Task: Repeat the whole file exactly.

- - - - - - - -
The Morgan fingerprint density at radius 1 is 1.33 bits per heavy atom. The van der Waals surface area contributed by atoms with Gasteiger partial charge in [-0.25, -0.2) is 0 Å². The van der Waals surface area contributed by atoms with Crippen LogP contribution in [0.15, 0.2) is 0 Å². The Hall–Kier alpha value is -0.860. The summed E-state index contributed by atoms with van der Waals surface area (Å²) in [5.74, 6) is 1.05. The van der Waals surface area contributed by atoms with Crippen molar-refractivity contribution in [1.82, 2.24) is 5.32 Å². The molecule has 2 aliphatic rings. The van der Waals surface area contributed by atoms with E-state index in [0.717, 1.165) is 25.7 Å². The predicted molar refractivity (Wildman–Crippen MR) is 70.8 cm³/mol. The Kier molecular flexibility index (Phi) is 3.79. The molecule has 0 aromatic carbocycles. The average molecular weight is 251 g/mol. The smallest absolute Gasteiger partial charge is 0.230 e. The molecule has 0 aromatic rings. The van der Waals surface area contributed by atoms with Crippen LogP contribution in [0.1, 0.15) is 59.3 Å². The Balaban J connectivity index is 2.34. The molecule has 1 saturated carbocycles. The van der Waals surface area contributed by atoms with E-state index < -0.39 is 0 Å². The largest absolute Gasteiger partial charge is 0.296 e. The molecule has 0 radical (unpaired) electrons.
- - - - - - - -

The Morgan fingerprint density at radius 1 is 1.33 bits per heavy atom. The van der Waals surface area contributed by atoms with Gasteiger partial charge in [-0.25, -0.2) is 0 Å². The van der Waals surface area contributed by atoms with Crippen LogP contribution in [0.15, 0.2) is 0 Å². The Hall–Kier alpha value is -0.860. The summed E-state index contributed by atoms with van der Waals surface area (Å²) in [5.74, 6) is 1.05. The van der Waals surface area contributed by atoms with Crippen molar-refractivity contribution in [1.82, 2.24) is 5.32 Å². The molecule has 2 aliphatic rings. The van der Waals surface area contributed by atoms with E-state index in [0.717, 1.165) is 25.7 Å². The predicted molar refractivity (Wildman–Crippen MR) is 70.8 cm³/mol. The Kier molecular flexibility index (Phi) is 3.79. The molecule has 0 aromatic carbocycles. The average molecular weight is 251 g/mol. The smallest absolute Gasteiger partial charge is 0.230 e. The molecule has 0 aromatic rings. The van der Waals surface area contributed by atoms with Crippen LogP contribution in [0.1, 0.15) is 59.3 Å². The Balaban J connectivity index is 2.34. The molecule has 1 saturated carbocycles. The van der Waals surface area contributed by atoms with E-state index < -0.39 is 0 Å². The largest absolute Gasteiger partial charge is 0.296 e. The molecule has 0 radical (unpaired) electrons.